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The art of the flop has taken the NBA by storm over the past few seasons, led by reigning MVP LeBron James
Miami Heat forward LeBron James is lightly bumped by Indiana Pacers forward David West during the NBA playoffs last season, so James and West both do the natural thing anyone in their right mind would do — wave their hands, spin around and fall to the floor in sheer agony and pain.
Rather than this play being appreciated for the great skill both displayed as they fell to the floor, many have deemed this play a “flop” or even “Lebroning” by both players.
What most fans do not realize about this play is that James does not even know how to flop.
“I don’t need to flop,” James said to the Associated Press. “I play an aggressive game, but I don’t flop. I’ve never been one of those guys. I don’t need to flop. I don’t even know how to do it. So it doesn’t mean much to me.”
Many misinterpreted what James said when he said this. But what is there not to understand? Clearly James is a talented basketball player, as well as an actor, not a “flopper” as some analysts have called him.
In fact, many Hollywood actors would not even attempt the stunts that James tries during games. Rather, they have stunt doubles who take the risk of pretending to fall or be punched in the face. So, for those who criticize James for flopping, shame on you for not applauding the risk he takes while acting.
Those risks were evident when guard Manu Ginobili of the San Antonio Spurs was injured during a flop against the Boston Celtics last season.
So when those athletes such as James or Ginobili make the gutsy decision to fall helplessly toward the ground and flail their arms in distress after minimal or even no contact, they put their careers at risk.
These star athletes who have been taking courageous dives for the betterment of their team have been severely punished by the league for their flops.
Last season the NBA and Commissioner David Stern implemented a new rule that if a play is determined to be a flop, they could fine the player a whopping $5,000.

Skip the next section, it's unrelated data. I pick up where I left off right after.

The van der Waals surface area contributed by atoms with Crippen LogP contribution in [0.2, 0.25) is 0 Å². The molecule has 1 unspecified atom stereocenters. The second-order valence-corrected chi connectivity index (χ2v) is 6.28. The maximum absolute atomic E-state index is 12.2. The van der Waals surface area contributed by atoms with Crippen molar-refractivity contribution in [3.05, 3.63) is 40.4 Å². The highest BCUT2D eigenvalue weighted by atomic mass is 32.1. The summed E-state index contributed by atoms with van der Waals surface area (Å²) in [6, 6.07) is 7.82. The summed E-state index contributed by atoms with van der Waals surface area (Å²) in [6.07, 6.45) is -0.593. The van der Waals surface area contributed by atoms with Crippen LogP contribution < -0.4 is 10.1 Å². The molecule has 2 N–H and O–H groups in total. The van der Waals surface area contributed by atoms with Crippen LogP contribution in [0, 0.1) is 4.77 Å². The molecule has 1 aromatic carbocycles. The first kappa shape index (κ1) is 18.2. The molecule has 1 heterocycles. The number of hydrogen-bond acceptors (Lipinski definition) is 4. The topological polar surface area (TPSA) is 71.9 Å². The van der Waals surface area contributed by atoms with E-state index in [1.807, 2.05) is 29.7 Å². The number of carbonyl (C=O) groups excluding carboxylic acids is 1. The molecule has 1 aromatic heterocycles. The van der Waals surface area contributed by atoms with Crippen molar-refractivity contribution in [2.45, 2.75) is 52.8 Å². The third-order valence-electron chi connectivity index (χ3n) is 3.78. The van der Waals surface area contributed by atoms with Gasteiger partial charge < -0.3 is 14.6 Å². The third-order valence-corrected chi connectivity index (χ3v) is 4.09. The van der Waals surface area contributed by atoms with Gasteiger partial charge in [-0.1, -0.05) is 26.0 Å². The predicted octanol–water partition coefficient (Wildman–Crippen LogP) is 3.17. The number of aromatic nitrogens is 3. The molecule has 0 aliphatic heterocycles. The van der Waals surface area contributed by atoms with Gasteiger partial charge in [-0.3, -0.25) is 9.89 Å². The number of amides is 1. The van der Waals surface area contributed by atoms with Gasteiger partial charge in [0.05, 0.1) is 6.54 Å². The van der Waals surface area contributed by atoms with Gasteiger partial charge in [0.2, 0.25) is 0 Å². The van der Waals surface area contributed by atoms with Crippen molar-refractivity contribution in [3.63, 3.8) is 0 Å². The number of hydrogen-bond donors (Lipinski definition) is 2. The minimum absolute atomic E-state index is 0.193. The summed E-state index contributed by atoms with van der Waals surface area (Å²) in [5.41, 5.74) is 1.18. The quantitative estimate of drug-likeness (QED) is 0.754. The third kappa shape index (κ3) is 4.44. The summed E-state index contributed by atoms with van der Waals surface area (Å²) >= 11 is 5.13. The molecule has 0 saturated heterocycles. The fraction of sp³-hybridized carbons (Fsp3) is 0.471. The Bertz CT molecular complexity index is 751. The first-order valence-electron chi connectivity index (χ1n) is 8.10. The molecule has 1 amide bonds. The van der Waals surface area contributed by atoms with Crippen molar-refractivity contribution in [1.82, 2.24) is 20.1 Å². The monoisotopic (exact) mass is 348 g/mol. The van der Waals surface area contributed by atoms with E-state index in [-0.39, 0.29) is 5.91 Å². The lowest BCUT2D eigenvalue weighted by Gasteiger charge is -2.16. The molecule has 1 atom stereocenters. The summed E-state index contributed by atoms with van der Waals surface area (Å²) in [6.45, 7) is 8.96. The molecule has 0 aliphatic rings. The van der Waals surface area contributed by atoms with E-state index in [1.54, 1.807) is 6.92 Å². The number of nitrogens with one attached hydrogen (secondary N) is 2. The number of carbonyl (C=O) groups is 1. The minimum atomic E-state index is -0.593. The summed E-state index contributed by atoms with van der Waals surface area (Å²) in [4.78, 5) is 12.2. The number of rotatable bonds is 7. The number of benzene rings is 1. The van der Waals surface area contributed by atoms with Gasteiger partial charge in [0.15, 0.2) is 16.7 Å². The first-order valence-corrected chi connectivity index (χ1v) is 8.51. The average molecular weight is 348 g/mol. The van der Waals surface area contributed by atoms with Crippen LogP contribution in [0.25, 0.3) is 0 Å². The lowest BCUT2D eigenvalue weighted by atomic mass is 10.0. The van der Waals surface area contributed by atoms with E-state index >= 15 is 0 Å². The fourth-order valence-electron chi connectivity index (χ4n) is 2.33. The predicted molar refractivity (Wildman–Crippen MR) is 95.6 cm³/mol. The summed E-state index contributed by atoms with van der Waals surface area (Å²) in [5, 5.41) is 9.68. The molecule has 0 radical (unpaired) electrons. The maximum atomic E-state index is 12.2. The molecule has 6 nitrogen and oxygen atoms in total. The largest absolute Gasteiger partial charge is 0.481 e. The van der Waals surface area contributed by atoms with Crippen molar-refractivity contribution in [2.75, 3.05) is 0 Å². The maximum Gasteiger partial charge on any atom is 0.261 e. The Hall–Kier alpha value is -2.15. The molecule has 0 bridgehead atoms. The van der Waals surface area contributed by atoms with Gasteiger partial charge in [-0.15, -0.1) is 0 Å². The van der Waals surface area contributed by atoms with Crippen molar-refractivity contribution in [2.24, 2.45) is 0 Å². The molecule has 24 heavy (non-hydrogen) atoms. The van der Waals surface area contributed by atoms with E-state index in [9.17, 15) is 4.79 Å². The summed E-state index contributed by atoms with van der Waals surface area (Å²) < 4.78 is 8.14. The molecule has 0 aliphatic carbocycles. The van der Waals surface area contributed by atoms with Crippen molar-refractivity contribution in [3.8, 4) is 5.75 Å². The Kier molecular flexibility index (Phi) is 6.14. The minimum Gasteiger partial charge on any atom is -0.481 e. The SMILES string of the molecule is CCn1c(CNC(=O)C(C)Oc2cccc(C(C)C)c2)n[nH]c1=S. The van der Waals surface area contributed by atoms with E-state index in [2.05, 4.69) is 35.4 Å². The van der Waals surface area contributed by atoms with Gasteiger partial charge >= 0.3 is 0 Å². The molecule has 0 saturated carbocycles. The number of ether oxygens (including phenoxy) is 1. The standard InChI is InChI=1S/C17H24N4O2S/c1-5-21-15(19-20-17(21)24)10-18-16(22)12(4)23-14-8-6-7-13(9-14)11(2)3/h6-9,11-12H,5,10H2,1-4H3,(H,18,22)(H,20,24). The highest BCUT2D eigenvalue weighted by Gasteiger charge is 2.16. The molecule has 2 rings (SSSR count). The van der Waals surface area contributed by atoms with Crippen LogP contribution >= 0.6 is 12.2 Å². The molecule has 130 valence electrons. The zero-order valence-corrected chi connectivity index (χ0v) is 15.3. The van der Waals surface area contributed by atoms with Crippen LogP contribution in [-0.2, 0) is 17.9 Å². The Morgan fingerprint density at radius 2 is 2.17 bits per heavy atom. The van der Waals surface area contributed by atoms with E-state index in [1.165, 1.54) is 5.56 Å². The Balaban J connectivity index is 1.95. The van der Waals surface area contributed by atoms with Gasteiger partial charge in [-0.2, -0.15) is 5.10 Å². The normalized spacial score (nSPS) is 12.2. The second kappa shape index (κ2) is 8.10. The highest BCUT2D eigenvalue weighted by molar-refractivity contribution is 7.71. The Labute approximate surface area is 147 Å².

Shame on you, David Stern. This is yet again another power grab by the league and also a harsh scare tactic. Does Stern realize that these players are expected to make a living and provide for their families so that food can be put on the table?
With the outrageous fines, Stern has forced players such as James to decide between his team and family. Do you take a dive in a game to help your team, but risk that $5,000 that could be used for your child’s education? Questions like these are surely running through the minds of every NBA player.
While the flop may be something new to American fans of the NBA and even the NFL, its roots can be traced back to Europe and South America in the sport of soccer.
According to the Britannica encyclopedia, soccer is the most popular sport in the word. But it has not been accepted here in America because Americans fans are ignorant of the flop, as seen by the fine system implemented in the NBA.
Fans across the world have accepted the beauty, technique and passion behind each and every flop their star player takes for his or her team to draw a penalty.
Is it a coincidence that soccer is called the beautiful game and exhibits more flopping than any other sport? I would argue that it is not.
Instead of criticizing players such as James, we should be praising him for attempting to break a barrier, which has set back sport in America for decades. In order for sports such as basketball to catch up to soccer, the flop must be embraced not only by the players, but also by the league and the American fans.